I come from a long line of sports fans. Growing up in Connecticut, my entire neighborhood would battle it out when the Yanks played the Sox. (And when I say “battled,” I mean it. We’d wildly honk car horns when runs were scored, and phones would get unplugged out of frustration during extra innings.) I ran 5Ks in the hopes of meeting some of the venerated UCONN Huskies that had been on a winning streak no one could believe. Our high school basketball games were filled with chants of “Lets Go Whalers”… even though they’d left the area years ago.So when my husband introduced me to the Capitals six years ago, I eagerly jumped on board. I’d never been to a hockey game and fell instantly in love with the noise, the quick action, and the sheer energy that could be felt walking in the doors of the Verizon Center. (Oh wait, I’m sorry: Capital One Arena. That’s gonna take some getting used to.)
When we moved to the D.C. area, we were excited to start watching games live again. Date nights from October through March meant that we arranged for babysitters and ditched our young kids for the Caps every chance we got. (We brought them to quite a few games, too, but let’s face it: it’s easier to drink beer and yell obscenities at the Penguins when you’re sans tiny people.) We accumulated Caps paraphernalia until our relatives ran out of things they could buy us emblazoned with the Weagle or Tom Wilson’s face. (But really…. Who could ever have too much of his handsome, chiseled, scruffy face…. Wait. Where were we? What was I talking about?)
But… that’s what any fan would do for the team they love, right? People have done crazy things for fandom, so when do you know you’ve got it bad?
At first, I thought the first sign of Caps Fever was when I would eagerly attend morning skate at Kettler on my days off. I gloried in the chance to make eye contact with my favorites as they entered the ice. (Beagle ALWAYS said “Good Morning” back. I was usually too busy stammering to get a real greeting off to Holtby, but he politely pretended not to notice how flustered I was in his presence. And I know Kuzy smiles, but I’m guessing he’s just not a morning person.) When I would post pictures of my squee-ing face with the guys in the background, my mom commented things like, “Is that just a practice? Why are you so excited? What’s wrong with you?”
One time – I’m not proud of this — I dragged my poor children to a grocery store an hour away when I heard that Wilson – my secret boyfriend – would be there signing things as a promotion for the new Safeway. Our family would wait in line for hours at places like car dealerships just to get an autograph from Oshie and Alzner.
But it turns out that lots of fans do these things. Otherwise, we’d be the only ones there.
No, I discovered exactly how bad I have it for my beloved Caps when our family had to relocate to the Florida panhandle. (Thanks for nothing, US Air Force.)
As with every move our family has had to make, we were heartbroken to leave our friends and family. But this time, we had to say goodbye to hockey, too. There isn’t an ice rink anywhere near our new house, let alone a hockey team we could support. But we took this whole thing in stride.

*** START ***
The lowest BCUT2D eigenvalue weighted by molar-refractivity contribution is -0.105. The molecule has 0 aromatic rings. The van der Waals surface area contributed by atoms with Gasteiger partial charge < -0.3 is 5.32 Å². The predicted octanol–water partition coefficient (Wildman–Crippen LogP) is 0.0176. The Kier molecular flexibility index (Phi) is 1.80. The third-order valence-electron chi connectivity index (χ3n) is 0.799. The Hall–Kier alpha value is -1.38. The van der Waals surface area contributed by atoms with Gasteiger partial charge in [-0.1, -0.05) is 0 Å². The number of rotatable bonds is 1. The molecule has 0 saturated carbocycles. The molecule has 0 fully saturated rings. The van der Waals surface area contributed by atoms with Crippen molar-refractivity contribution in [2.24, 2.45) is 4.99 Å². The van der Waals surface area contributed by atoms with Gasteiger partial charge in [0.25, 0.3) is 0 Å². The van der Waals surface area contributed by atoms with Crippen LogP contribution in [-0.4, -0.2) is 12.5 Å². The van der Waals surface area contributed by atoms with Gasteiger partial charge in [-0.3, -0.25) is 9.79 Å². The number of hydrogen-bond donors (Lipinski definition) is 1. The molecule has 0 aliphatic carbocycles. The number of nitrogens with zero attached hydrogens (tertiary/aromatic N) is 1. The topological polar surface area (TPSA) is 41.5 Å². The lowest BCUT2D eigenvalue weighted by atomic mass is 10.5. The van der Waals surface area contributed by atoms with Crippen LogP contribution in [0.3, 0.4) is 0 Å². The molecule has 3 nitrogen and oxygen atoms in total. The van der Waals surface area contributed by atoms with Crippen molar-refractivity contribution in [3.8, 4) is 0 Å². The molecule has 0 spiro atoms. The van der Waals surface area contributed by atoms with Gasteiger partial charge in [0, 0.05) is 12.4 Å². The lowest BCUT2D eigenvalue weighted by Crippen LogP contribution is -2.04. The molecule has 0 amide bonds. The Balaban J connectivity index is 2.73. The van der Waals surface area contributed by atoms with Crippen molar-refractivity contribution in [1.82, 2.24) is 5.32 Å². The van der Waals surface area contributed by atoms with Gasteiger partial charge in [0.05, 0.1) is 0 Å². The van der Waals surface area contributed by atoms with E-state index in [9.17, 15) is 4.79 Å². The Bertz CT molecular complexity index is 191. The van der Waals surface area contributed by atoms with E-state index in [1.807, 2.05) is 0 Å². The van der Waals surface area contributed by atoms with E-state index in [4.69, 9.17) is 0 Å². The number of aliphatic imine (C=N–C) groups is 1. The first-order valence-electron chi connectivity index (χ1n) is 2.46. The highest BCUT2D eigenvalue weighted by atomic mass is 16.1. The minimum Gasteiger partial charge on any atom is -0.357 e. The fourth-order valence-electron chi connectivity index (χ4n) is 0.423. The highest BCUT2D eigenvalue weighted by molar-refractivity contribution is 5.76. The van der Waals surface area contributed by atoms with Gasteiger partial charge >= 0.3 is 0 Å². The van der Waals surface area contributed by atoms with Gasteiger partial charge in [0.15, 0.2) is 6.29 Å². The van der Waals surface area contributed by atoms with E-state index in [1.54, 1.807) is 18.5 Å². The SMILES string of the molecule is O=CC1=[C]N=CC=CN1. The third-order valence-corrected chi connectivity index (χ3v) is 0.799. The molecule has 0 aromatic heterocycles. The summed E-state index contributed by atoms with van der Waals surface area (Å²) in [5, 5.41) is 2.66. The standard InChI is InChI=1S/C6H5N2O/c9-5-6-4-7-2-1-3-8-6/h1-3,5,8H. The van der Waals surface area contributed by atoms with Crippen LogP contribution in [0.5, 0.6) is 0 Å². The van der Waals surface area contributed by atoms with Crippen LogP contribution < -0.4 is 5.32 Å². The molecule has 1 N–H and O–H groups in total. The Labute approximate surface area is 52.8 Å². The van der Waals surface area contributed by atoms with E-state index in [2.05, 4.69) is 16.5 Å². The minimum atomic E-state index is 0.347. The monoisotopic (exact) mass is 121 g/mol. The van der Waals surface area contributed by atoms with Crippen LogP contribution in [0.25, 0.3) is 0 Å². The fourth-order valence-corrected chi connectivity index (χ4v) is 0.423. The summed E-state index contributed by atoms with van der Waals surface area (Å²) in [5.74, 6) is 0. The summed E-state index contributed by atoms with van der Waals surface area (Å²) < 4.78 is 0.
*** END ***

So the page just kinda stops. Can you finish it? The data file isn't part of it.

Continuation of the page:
We converted the office in our new house into what we call our Caps Cave. The walls are lined with all the things we collected over the past few years and photos of the family Rocking the Red. That helped, a little.
Then, we bought the NHL network and app for Apple TV, so we could watch every game regardless of where the guys were playing. Bonus points: it lets us listen to the home broadcast with Loughlin and Beninati. I can’t get enough of those guys.
Still, going to these lengths is pretty typical for fans, right? I mean, that’s why there’s a market for such things.
But the moment when I realized that I’ve Got It Bad was when my husband and I decided that our family vacation this year (which would be brief, thanks to the move) would be a road trip to Tampa to watch the Caps take on the Lightning.
We decided to drive six and a half hours with a cranky five year old and a potty-training three year old through blazing heat and endless religious billboards. We reserved rooms at the hotel across from the one the Capitals usually stay in, so we could conveniently encounter them, if possible. And sure, we took in the sights the city has to offer, like the Aquarium and the Children’s Museum. But we were there for the Capitals.
We decked ourselves in red from head to toe and entered the Lightning arena like we owned the place. We stood by the glass and watched all the guys warm up with wistful tears in our eyes. My only regret was that Wilson was still suspended, so I didn’t get to see the ritualistic Oshie butt-slashing. But Beagle – sweet, sweet Beagle – skated over and handed my autistic five year old a puck as he skated off. He didn’t toss it over the glass, or throw it into a crowd like a free T-shirt from the T-shirt cannon. Somehow, I like to think, he knew that would’ve sent my kid over the edge. Nope, he carefully handed it to my incredulous son with a smile on his face, and that’s when I lost it. Such a little gesture from someone I admire so greatly reduced me to a weepy mess. And that’s the moment I knew how bad I have it.